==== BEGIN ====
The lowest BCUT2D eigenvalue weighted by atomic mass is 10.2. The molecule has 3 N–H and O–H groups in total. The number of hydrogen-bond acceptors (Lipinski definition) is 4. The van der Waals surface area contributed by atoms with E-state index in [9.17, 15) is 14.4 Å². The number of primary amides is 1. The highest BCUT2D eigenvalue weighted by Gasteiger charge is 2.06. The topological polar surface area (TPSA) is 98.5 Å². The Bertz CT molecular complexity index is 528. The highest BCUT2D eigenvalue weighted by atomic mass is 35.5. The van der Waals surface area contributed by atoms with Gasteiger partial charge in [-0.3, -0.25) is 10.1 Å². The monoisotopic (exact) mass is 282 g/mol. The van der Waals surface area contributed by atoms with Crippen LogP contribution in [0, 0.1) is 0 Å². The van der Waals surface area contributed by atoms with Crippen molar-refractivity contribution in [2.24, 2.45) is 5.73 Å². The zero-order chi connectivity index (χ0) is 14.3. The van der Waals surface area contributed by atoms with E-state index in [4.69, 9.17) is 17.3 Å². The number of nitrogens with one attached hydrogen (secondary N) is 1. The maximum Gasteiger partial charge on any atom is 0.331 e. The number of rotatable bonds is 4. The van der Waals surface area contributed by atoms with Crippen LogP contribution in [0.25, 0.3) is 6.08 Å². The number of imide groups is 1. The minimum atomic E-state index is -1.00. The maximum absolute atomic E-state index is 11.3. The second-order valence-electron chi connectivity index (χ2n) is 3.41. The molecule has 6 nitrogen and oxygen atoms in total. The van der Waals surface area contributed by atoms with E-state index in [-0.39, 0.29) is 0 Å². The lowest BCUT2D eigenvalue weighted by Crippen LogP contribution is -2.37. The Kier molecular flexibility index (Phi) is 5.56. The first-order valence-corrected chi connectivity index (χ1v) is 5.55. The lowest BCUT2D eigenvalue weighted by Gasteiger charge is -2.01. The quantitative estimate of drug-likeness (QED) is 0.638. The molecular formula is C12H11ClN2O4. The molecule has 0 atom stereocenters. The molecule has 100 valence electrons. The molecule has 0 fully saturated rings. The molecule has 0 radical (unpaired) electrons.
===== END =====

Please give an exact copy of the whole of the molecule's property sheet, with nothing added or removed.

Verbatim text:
The lowest BCUT2D eigenvalue weighted by atomic mass is 10.2. The molecule has 3 N–H and O–H groups in total. The number of hydrogen-bond acceptors (Lipinski definition) is 4. The van der Waals surface area contributed by atoms with E-state index in [9.17, 15) is 14.4 Å². The number of primary amides is 1. The highest BCUT2D eigenvalue weighted by Gasteiger charge is 2.06. The topological polar surface area (TPSA) is 98.5 Å². The Bertz CT molecular complexity index is 528. The highest BCUT2D eigenvalue weighted by atomic mass is 35.5. The van der Waals surface area contributed by atoms with Gasteiger partial charge in [-0.3, -0.25) is 10.1 Å². The monoisotopic (exact) mass is 282 g/mol. The van der Waals surface area contributed by atoms with Crippen LogP contribution in [0, 0.1) is 0 Å². The van der Waals surface area contributed by atoms with Crippen molar-refractivity contribution in [2.24, 2.45) is 5.73 Å². The zero-order chi connectivity index (χ0) is 14.3. The van der Waals surface area contributed by atoms with E-state index in [4.69, 9.17) is 17.3 Å². The number of nitrogens with one attached hydrogen (secondary N) is 1. The maximum Gasteiger partial charge on any atom is 0.331 e. The number of rotatable bonds is 4. The van der Waals surface area contributed by atoms with Crippen LogP contribution in [0.25, 0.3) is 6.08 Å². The number of imide groups is 1. The minimum atomic E-state index is -1.00. The maximum absolute atomic E-state index is 11.3. The second-order valence-electron chi connectivity index (χ2n) is 3.41. The molecule has 6 nitrogen and oxygen atoms in total. The van der Waals surface area contributed by atoms with E-state index in [-0.39, 0.29) is 0 Å². The lowest BCUT2D eigenvalue weighted by Crippen LogP contribution is -2.37. The Kier molecular flexibility index (Phi) is 5.56. The first-order valence-corrected chi connectivity index (χ1v) is 5.55. The lowest BCUT2D eigenvalue weighted by Gasteiger charge is -2.01. The quantitative estimate of drug-likeness (QED) is 0.638. The molecular formula is C12H11ClN2O4. The molecule has 0 atom stereocenters. The molecule has 100 valence electrons. The molecule has 0 fully saturated rings. The molecule has 0 radical (unpaired) electrons.